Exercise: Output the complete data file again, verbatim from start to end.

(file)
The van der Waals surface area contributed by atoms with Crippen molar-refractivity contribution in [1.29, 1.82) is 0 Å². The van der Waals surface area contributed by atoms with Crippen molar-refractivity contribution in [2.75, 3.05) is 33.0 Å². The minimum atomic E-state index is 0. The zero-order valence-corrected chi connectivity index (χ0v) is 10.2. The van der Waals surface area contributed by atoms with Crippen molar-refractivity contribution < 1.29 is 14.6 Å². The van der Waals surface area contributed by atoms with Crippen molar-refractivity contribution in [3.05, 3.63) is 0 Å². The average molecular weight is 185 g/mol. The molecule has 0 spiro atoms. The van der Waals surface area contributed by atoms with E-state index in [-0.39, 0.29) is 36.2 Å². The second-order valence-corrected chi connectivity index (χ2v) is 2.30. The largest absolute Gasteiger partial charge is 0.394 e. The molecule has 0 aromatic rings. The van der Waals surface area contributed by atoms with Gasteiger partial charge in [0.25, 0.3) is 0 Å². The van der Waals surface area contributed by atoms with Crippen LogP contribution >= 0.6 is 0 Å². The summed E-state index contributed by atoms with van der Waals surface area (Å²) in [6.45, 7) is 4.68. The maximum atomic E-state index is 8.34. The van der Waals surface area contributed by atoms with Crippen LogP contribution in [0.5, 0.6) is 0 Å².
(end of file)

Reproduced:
The van der Waals surface area contributed by atoms with Crippen molar-refractivity contribution in [1.29, 1.82) is 0 Å². The van der Waals surface area contributed by atoms with Crippen molar-refractivity contribution in [2.75, 3.05) is 33.0 Å². The minimum atomic E-state index is 0. The zero-order valence-corrected chi connectivity index (χ0v) is 10.2. The van der Waals surface area contributed by atoms with Crippen molar-refractivity contribution < 1.29 is 14.6 Å². The van der Waals surface area contributed by atoms with Crippen molar-refractivity contribution in [3.05, 3.63) is 0 Å². The average molecular weight is 185 g/mol. The molecule has 0 spiro atoms. The van der Waals surface area contributed by atoms with E-state index in [-0.39, 0.29) is 36.2 Å². The second-order valence-corrected chi connectivity index (χ2v) is 2.30. The largest absolute Gasteiger partial charge is 0.394 e. The molecule has 0 aromatic rings. The van der Waals surface area contributed by atoms with Gasteiger partial charge in [0.25, 0.3) is 0 Å². The van der Waals surface area contributed by atoms with Crippen LogP contribution >= 0.6 is 0 Å². The summed E-state index contributed by atoms with van der Waals surface area (Å²) in [6.45, 7) is 4.68. The maximum atomic E-state index is 8.34. The van der Waals surface area contributed by atoms with Crippen LogP contribution in [0.5, 0.6) is 0 Å².